Wound Stage Users' Guide

To ensure safety, this stage is only available to users who have been OK'd by a therapist. There are two options:

1. If you have a therapist, send them this link Therapist Explanation of Access Codes, and ask them to get an access code to give you. You can then enter this code here to get access to the Wound Stage of STJ.

If you aren’t currently working with a therapist and want access to the Wound Stage, you can contact an STJ Therapist Guide, who is a therapist or counselor who knows STJ and is willing to evaluate you for Wound Stage access and also guide you in using STJ if you want. You can find the List of Therapist Guides by clicking Finding a Therapist Guide. I (Jay Earley) am one of them, and I offer an inexpensive fee for the evaluation ($50).

In the Pattern System, a wound refers to the emotional hurt, fear, shame, or other pain and negative beliefs that derive from your past and are affecting you in the present. In IFS terms, this stage deals with exiles, which are wounded inner child parts. 

This material can be emotionally difficult, so it might be helpful to ask a support person to be with you on the phone or in person as you go through it, or to talk with you when you finish the session.

There are currently fourteen wounds in Self-Therapy Journey—wounds that come from situations, usually from childhood, in which you were judged, shamed, rejected, deprived, abandoned, attacked, dominated, violated, exploited, betrayed, not seen, or made to feel guilty, or wounds that caused you to end up feeling deficient or unlovable. Each wound has a step sequence associated with it for learning about the wound and creating a report on it. You can learn whether you have the wound, how it functions in your life, where it comes from, and how to heal it. As you go through these steps, painful emotions may come up. There is an option to do a specific guided meditation to get into a grounded place first.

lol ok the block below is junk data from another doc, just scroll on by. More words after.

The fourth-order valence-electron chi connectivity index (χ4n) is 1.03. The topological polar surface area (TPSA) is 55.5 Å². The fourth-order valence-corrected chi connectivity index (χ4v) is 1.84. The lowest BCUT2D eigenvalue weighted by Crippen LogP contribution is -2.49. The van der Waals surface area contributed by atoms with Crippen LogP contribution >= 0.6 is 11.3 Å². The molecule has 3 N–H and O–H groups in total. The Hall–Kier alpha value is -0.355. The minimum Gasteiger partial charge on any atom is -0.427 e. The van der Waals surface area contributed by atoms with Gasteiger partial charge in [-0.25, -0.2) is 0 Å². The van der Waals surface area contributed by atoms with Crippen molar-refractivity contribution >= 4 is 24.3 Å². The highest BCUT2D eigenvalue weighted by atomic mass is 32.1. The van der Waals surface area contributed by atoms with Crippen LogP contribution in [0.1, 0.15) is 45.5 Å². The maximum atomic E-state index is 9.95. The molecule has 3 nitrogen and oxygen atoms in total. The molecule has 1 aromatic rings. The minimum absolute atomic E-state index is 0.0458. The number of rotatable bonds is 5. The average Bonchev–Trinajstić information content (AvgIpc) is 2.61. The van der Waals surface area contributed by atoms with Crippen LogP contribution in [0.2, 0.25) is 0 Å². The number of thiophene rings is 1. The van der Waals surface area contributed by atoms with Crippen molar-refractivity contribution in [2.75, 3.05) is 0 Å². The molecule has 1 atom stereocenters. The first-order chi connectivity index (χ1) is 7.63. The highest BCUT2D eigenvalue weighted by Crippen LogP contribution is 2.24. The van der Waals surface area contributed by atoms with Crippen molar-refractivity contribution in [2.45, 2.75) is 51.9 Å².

The Wound Step Sequence

Description Page. At the beginning of the wound sequence, you learn about the wound and where it may have come from in childhood. The Similar Wounds Page provides an opportunity to look at wounds that are similar to the one you are exploring in case one of those seems more important to explore. For example, the Basic Deficiency Wound is similar to the Judgment Wound.
Just as with patterns, wounds are activated under some circumstances and not under others. You explore this on the Similar Wounds Page

The Behaviors Page allows you to explore how you behave when your wound is activated. For example, for the Judgment Wound, one behavior is: “When someone doubts me, I lose confidence in myself and have difficulty speaking.” Some wounds are so hidden that they don’t influence behavior directly—only through the defenses that block them. For example, a Judgment Wound might be hidden behind an Angry Pattern.